Trestman came to Baltimore with a reputation as a pass-first offensive coordinator, and he lived up to that. The primary complaint about his play calling was he abandoned the run too quickly. Last year, the Ravens set a franchise-low with 383 rushing attempts. Their offensive line struggled to run block last year and the Ravens fell behind regularly during a 5-11 season, which often forced Trestman’s hand.
The Ravens’ offense finished last season ranked 14th in total offense, tallied the second most net yards (5,749) in franchise history and set a franchise record by averaging 266.9 passing yards per game. But it was impossible really to evaluate the job Trestman did as the Ravens started four different quarterbacks and had significant injuries to many of their prominent offensive players.
This year began with high hopes as the Ravens boasted of having as much depth at the skilled positions as they’ve had in a long time. However in three of their first five games, the Ravens have managed just one offensive touchdown. Whether it was a struggling running game, a lack of big plays down the field or a flurry of penalties, the offense has been its own worst enemy so far.
And Trestman ultimately paid the price.
Ravens insist offense chugged along even without wide receiver Steve Smith Sr. in loss to Redskins
Contact ReporterThe Baltimore SunDid the Ravens miss wide receiver Steve Smith Sr. on Sunday in loss to Redskins? Depends on who you ask.
The Ravens are not the type of team to acknowledge that the loss of one player can impact what they do on offense, defense or special teams.
The Ravens stuck to that perspective after a game in which wide receiverSr. left in Sunday’s first quarter and did not return.
Entering the game, Smith had led the offense in catches (24) and yards (281). He caught three passes for 29 yards before injuring his ankle with less than three minutes left in the opening period of Sunday’s 16-10 loss to the.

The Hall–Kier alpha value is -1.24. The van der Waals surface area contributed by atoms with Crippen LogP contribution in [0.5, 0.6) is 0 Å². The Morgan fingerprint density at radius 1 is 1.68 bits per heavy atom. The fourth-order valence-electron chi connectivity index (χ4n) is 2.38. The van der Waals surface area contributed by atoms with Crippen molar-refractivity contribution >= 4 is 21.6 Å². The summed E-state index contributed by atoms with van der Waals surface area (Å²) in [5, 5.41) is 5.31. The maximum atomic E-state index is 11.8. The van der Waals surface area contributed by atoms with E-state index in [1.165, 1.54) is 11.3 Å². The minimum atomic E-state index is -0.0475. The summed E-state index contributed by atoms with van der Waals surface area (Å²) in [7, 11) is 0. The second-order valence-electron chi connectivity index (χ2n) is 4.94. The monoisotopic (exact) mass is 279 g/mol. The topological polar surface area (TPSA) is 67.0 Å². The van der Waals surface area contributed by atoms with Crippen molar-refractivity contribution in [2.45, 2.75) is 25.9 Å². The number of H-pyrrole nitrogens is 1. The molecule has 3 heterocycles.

Coach John Harbaugh declined to consider whether Smith’s absence had an effect on the team.“I didn’t really have a gauge or a meter on that,” he said.
The loss of Smith seemed palpable. Without Smith, quarterback Joe Flacco threw for a season-low 210 yards. Although wide receiverled the offense in targets with 11 and yards with 63, tight ends and Crockett Gillmore and fullback had more targets, receptions and yards than Breshad Perriman, the next highest wide receiver with five targets, two catches, and 11 yards.
If Harbaugh was not willing to admit that the team greatly missed Smith, Washington strong safety Duke Ihenacho was.
“It was easier,” he said. “Obviously, everybody knows what kind of player he is – a Hall of Fame player, veteran guy, fiery guy, emotional guy. I feel like, when he went out, part of their emotion went out with him. I think it definitely had something to do with it.”
Smith refused to talk to reporters after the loss. Wallace followed his coach’s cue and said the Ravens did not have to change much when Smith left the game.
“When you lose a player like that, it is obviously going to take something away from you, but I don’t think anybody was down,” Wallace said. “You just have to finish the game. Breshad made a great play. He just didn’t come down with it. It was just one of those unfortunate days. We have been on the good side, and we have been on the bad side of it. We just have to keep grinding, and I think we will be OK.”